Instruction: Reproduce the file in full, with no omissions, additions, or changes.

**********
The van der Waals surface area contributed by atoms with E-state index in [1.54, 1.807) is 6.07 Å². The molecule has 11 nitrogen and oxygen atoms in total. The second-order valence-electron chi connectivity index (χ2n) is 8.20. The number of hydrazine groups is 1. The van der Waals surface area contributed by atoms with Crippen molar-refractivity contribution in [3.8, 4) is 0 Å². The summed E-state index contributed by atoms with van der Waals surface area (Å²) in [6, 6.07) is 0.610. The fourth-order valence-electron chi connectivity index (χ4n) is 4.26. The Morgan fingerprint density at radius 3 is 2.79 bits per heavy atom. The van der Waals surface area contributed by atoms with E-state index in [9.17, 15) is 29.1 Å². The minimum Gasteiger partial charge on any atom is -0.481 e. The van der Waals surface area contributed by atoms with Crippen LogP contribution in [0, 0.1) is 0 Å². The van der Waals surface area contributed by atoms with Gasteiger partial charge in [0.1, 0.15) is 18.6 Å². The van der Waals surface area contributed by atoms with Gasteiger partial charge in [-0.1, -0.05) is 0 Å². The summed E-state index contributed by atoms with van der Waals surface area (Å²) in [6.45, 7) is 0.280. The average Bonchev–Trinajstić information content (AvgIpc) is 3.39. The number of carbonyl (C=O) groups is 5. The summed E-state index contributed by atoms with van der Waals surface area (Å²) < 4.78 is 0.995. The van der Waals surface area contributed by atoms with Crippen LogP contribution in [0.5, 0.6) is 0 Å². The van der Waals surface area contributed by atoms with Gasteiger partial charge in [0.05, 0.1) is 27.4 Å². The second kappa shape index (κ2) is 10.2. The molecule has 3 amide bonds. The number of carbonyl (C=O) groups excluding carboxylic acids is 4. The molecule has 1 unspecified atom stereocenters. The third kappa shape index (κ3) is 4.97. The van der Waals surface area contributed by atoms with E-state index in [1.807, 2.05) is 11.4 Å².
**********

The van der Waals surface area contributed by atoms with E-state index in [1.54, 1.807) is 6.07 Å². The molecule has 11 nitrogen and oxygen atoms in total. The second-order valence-electron chi connectivity index (χ2n) is 8.20. The number of hydrazine groups is 1. The van der Waals surface area contributed by atoms with Crippen molar-refractivity contribution in [3.8, 4) is 0 Å². The summed E-state index contributed by atoms with van der Waals surface area (Å²) in [6, 6.07) is 0.610. The fourth-order valence-electron chi connectivity index (χ4n) is 4.26. The Morgan fingerprint density at radius 3 is 2.79 bits per heavy atom. The van der Waals surface area contributed by atoms with E-state index in [9.17, 15) is 29.1 Å². The minimum Gasteiger partial charge on any atom is -0.481 e. The van der Waals surface area contributed by atoms with Crippen LogP contribution in [0, 0.1) is 0 Å². The van der Waals surface area contributed by atoms with Gasteiger partial charge in [0.1, 0.15) is 18.6 Å². The van der Waals surface area contributed by atoms with Gasteiger partial charge in [-0.1, -0.05) is 0 Å². The summed E-state index contributed by atoms with van der Waals surface area (Å²) in [6.45, 7) is 0.280. The average Bonchev–Trinajstić information content (AvgIpc) is 3.39. The number of carbonyl (C=O) groups is 5. The summed E-state index contributed by atoms with van der Waals surface area (Å²) < 4.78 is 0.995. The van der Waals surface area contributed by atoms with Crippen LogP contribution in [0.5, 0.6) is 0 Å². The van der Waals surface area contributed by atoms with Gasteiger partial charge in [0.05, 0.1) is 27.4 Å². The second kappa shape index (κ2) is 10.2. The molecule has 3 amide bonds. The number of carbonyl (C=O) groups excluding carboxylic acids is 4. The molecule has 1 unspecified atom stereocenters. The third kappa shape index (κ3) is 4.97. The van der Waals surface area contributed by atoms with E-state index in [1.807, 2.05) is 11.4 Å².